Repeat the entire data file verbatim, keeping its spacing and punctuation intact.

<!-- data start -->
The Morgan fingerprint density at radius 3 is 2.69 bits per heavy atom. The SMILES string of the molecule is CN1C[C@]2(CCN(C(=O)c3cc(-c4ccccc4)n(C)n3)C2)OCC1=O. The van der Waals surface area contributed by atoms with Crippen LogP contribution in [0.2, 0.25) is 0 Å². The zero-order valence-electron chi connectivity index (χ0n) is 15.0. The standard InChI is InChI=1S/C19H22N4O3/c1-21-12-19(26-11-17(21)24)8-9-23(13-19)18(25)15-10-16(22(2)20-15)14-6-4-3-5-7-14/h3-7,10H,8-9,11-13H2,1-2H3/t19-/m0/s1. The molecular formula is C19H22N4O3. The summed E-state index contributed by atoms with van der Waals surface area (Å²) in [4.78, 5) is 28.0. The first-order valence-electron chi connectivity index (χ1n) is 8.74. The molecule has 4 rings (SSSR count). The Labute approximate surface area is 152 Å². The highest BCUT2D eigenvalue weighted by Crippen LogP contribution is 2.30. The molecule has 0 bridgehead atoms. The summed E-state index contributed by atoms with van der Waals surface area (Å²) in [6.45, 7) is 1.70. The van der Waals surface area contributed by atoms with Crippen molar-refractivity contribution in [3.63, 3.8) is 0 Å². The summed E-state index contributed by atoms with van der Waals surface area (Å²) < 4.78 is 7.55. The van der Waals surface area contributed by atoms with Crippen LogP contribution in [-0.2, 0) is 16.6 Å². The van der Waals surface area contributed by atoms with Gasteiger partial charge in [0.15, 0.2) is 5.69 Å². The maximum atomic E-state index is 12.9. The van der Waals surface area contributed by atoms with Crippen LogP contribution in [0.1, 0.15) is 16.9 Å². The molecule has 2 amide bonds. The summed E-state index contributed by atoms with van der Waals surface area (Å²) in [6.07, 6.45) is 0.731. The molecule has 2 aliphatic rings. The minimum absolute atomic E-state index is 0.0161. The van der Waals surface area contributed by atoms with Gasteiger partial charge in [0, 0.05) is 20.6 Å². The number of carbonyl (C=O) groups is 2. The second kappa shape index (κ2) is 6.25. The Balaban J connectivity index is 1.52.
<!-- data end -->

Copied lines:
The Morgan fingerprint density at radius 3 is 2.69 bits per heavy atom. The SMILES string of the molecule is CN1C[C@]2(CCN(C(=O)c3cc(-c4ccccc4)n(C)n3)C2)OCC1=O. The van der Waals surface area contributed by atoms with Crippen LogP contribution in [0.2, 0.25) is 0 Å². The zero-order valence-electron chi connectivity index (χ0n) is 15.0. The standard InChI is InChI=1S/C19H22N4O3/c1-21-12-19(26-11-17(21)24)8-9-23(13-19)18(25)15-10-16(22(2)20-15)14-6-4-3-5-7-14/h3-7,10H,8-9,11-13H2,1-2H3/t19-/m0/s1. The molecular formula is C19H22N4O3. The summed E-state index contributed by atoms with van der Waals surface area (Å²) in [4.78, 5) is 28.0. The first-order valence-electron chi connectivity index (χ1n) is 8.74. The molecule has 4 rings (SSSR count). The Labute approximate surface area is 152 Å². The highest BCUT2D eigenvalue weighted by Crippen LogP contribution is 2.30. The molecule has 0 bridgehead atoms. The summed E-state index contributed by atoms with van der Waals surface area (Å²) in [6.45, 7) is 1.70. The van der Waals surface area contributed by atoms with Crippen molar-refractivity contribution in [3.63, 3.8) is 0 Å². The summed E-state index contributed by atoms with van der Waals surface area (Å²) < 4.78 is 7.55. The van der Waals surface area contributed by atoms with Crippen LogP contribution in [-0.2, 0) is 16.6 Å². The van der Waals surface area contributed by atoms with Gasteiger partial charge in [0.15, 0.2) is 5.69 Å². The maximum atomic E-state index is 12.9. The van der Waals surface area contributed by atoms with Crippen LogP contribution in [0.1, 0.15) is 16.9 Å². The molecule has 2 amide bonds. The summed E-state index contributed by atoms with van der Waals surface area (Å²) in [6.07, 6.45) is 0.731. The molecule has 2 aliphatic rings. The minimum absolute atomic E-state index is 0.0161. The van der Waals surface area contributed by atoms with Gasteiger partial charge in [0, 0.05) is 20.6 Å². The number of carbonyl (C=O) groups is 2. The second kappa shape index (κ2) is 6.25. The Balaban J connectivity index is 1.52.